Q: Who Can Review My Screening Results?
A: Your results are covered by HIPPA (Health Insurance Portability and Accountability Act of 1996). The only people that are allowed to see the results are the screening nurses and your insurance board.
Q: What Is Normal Blood Sugar?
A: Normal ranges for blood sugar are 60 – 120.
Q: What Is Metabolic Syndrome?
A: You may have metabolic syndrome if you have three or more of the following:
- A waistline of 40 inches or more for men, and 35 inches or more for women (measured across the abdomen).
- A blood pressure of 130/85mm Hg or higher or currently taking high blood pressure medication.
- A triglyceride level above 150 mg/dl.
- A fasting blood glucose (sugar) level greater than 100 mg/dl.
- A high density lipoprotein level (HDL) less than 40 mg/dl (men) or under 50 mg/dl (women).
Q: What Is Cholesterol?
A: Cholesterol is a waxy, fat like substance made in the liver and found in certain foods. The desirable cholesterol level is below 200.
Q: What Are Triglycerides?
A: Triglycerides are fat in your bloodstream that contribute to the build-up of fatty deposits within your arteries. Ideally, triglycerides should be below 150.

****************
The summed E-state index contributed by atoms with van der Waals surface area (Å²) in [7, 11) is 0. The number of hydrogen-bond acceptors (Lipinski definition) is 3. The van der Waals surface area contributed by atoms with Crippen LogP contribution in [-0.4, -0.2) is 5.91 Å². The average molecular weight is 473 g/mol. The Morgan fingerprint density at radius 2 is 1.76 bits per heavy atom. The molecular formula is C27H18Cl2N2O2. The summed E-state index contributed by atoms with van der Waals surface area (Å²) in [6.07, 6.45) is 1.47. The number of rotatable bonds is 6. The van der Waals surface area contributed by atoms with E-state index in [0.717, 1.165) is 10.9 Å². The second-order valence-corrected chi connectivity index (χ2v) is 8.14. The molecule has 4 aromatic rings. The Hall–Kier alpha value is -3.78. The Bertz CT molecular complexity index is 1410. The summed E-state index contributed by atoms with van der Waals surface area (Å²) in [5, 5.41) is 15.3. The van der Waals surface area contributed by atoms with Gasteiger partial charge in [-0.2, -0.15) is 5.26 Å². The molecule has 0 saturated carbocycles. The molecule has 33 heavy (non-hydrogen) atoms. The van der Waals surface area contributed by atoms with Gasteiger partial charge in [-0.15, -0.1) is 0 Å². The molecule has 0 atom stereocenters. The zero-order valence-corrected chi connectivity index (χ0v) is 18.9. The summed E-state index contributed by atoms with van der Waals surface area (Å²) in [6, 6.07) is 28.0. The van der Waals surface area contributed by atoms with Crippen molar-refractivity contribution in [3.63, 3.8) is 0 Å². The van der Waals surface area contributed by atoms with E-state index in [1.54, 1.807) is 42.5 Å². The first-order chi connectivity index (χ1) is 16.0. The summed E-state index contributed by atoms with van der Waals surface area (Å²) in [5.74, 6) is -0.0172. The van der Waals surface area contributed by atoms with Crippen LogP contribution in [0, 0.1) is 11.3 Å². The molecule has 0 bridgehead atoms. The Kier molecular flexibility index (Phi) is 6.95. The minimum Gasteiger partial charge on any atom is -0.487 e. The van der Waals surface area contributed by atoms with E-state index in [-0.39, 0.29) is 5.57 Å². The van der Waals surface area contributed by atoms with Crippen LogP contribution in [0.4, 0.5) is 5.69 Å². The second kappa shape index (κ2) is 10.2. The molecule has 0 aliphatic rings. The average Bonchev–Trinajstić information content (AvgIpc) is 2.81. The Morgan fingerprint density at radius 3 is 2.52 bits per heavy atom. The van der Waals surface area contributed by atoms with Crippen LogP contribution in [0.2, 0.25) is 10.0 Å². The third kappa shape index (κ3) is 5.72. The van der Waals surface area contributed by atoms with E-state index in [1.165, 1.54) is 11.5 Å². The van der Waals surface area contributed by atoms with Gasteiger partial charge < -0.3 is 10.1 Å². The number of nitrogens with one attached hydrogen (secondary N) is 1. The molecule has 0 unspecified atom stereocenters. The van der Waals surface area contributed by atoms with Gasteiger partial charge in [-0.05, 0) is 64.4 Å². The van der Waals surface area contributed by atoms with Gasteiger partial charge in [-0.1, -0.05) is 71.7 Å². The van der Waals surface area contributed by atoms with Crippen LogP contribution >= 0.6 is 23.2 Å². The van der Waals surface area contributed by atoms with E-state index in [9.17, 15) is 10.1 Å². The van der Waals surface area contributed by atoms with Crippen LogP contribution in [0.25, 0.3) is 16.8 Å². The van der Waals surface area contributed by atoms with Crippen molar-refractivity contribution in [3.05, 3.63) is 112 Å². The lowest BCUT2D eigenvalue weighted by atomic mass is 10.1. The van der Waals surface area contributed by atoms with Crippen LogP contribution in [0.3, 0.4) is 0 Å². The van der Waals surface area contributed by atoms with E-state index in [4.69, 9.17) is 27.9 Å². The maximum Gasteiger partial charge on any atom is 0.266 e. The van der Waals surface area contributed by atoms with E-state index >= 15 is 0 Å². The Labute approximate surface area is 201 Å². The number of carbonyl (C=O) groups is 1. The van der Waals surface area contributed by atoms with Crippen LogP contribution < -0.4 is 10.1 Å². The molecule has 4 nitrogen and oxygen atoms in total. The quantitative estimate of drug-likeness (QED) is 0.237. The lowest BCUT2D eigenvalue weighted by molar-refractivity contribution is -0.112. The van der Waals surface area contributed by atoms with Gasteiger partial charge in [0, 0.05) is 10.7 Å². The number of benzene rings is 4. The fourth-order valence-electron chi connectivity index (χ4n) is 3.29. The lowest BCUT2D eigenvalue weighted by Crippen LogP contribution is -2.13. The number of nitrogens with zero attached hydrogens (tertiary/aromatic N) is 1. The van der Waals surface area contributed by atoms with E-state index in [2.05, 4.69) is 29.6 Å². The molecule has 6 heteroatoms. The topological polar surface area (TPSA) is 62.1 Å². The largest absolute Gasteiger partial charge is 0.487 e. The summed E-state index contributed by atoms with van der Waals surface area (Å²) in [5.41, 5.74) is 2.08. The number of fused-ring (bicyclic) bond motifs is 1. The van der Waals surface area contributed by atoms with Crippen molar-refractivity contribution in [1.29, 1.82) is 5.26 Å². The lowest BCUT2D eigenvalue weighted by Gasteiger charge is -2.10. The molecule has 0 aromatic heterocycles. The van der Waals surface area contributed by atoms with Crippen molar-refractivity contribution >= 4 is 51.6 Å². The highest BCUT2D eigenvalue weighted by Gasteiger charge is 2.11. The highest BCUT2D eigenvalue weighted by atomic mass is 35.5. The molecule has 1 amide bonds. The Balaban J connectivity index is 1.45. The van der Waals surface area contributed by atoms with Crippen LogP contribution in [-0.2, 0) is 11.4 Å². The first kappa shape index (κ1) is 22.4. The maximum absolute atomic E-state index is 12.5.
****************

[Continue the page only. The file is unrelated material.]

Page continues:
Q: What Is HDL?
A: That is your good cholesterol; ideally, HDL levels should be 50 or higher for women and 40 or higher for men. HDL prevents harmful build-up of cholesterol by removing it from your body. Think higher is better!
Q: What Is LDL?
A: That is your bad cholesterol and is a major cause of heart disease. It causes the build-up of fatty deposits within your arteries. Your ideal level is 100 or less.
Q: What Does BMI Mean?
A: BMI stands for Body Mass Index; it is a measure of your weight in relation to your height. It is an indication of your size and should be 25 or less. Extra weight can lead to heart disease, high cholesterol, diabetes, and many other chronic diseases. To calculate your BMI, click here.
Q: What Can I Do To Lose Weight and Take Control of My Life?
A: Start walking (even 5 minutes a day is better than none); and eat a healthy diet with less saturated fat, trans fat, and cholesterol. Keep total fat intake between 20 to 35 percent of calories with most fats coming from sources of polyunsaturated and monounsaturated fatty acids, such as fish, nuts, and vegetable oils. Include a variety of whole grains, fruits and vegetables each day.
Q: Does Smoking Affect My Health?
A: Yes, by stopping smoking you can reduce your chances of having a heart attack or stroke, You also reduce your chances of getting lung cancer, emphysema, and other lung diseases. Call the Alabama Tobacco Quitline for help in stamping out smoking today at 1-800-Quit-Now. (1-800-784-8669).
Page last updated: May 31, 2017